Celtic field is an old name for traces of early (prehistoric) agricultural field systems found in North-West Europe, i.e. Britain, Ireland, Belgium, Netherlands, Germany, Denmark, Sweden, Poland and the Baltic states.
ChristianityFrom Ancient Greek Χριστός Khristós (Latinized as Christus), translating Hebrew מָשִׁיחַ, Māšîăḥ, meaning "the anointed one", with the Latin suffixes -ian and -itas.
Chud or Chude (чудь, in Finnic languages: tshuudi, tšuudi, čuđit) is a term historically applied in the early Russian annals to several Finnic peoples in the area of what is now Estonia, Karelia and Northwestern Russia.
Comparative linguistics (originally comparative philology) is a branch of historical linguistics that is concerned with comparing languages to establish their historical relatedness.
Craniometry is measurement of the cranium (the main part of the skull), usually the human cranium.
The Eastern Orthodox Church, also known as the Orthodox Church, or officially as the Orthodox Catholic Church, is the second-largest Christian Church, with over 250 million members.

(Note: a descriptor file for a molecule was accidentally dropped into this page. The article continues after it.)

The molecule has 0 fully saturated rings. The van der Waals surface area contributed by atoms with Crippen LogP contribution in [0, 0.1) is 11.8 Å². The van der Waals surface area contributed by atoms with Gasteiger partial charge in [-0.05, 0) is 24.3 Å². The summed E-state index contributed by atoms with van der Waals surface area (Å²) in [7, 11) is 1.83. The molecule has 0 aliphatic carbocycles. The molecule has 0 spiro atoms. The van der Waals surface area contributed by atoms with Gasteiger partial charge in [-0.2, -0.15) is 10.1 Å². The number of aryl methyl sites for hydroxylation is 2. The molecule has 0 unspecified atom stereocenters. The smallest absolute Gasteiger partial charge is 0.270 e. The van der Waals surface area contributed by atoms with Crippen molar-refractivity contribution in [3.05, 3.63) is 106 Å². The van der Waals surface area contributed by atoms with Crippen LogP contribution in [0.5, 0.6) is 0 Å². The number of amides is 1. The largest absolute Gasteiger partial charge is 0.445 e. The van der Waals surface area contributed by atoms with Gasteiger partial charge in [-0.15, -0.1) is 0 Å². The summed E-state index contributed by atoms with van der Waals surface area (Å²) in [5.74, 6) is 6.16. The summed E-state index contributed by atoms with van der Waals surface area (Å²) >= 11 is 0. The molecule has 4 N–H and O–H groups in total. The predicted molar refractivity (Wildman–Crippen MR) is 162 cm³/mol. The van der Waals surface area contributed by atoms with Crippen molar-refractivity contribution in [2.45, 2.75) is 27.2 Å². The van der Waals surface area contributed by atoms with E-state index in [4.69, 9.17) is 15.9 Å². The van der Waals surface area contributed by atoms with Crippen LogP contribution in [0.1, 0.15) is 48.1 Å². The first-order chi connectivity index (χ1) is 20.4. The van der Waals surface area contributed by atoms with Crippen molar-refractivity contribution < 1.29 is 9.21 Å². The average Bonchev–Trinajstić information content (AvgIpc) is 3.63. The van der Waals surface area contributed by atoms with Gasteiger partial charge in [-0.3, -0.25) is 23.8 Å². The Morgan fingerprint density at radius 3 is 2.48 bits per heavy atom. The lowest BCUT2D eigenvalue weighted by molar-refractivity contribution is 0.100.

Elias Lönnrot (9 April 1802 – 19 March 1884) was a Finnish physician, philologist and collector of traditional Finnish oral poetry.
The Erzya language (erzänj kelj) is spoken by about 37,000 people in the northern, eastern and north-western parts of the Republic of Mordovia and adjacent regions of Nizhny Novgorod, Chuvashia, Penza, Samara, Saratov, Orenburg, Ulyanovsk, Tatarstan and Bashkortostan in Russia.
Estonia (Eesti), officially the Republic of Estonia (Eesti Vabariik), is a sovereign state in Northern Europe.
Estonians (eestlased) are a Finnic ethnic group native to Estonia who speak the Estonian language.
Europe is a continent located entirely in the Northern Hemisphere and mostly in the Eastern Hemisphere.
Finland (Suomi; Finland), officially the Republic of Finland is a country in Northern Europe bordering the Baltic Sea, Gulf of Bothnia, and Gulf of Finland, between Norway to the north, Sweden to the northwest, and Russia to the east.
The Finnic languages (Fennic), or Baltic Finnic languages (Balto-Finnic, Balto-Fennic), are a branch of the Uralic language family spoken around the Baltic Sea by Finnic peoples, mainly in Finland and Estonia, by about 7 million people.
Finno-Ugric, Finno-Ugrian or Fenno-Ugric is a traditional grouping of all languages in the Uralic language family except the Samoyedic languages.
The Finno-Ugric peoples are any of several peoples of North-West Eurasia who speak languages of the Finno-Ugric group of the Uralic language family, such as the Khanty, Mansi, Hungarians, Maris, Mordvins, Sámi, Estonians, Karelians, Finns, Udmurts and Komis.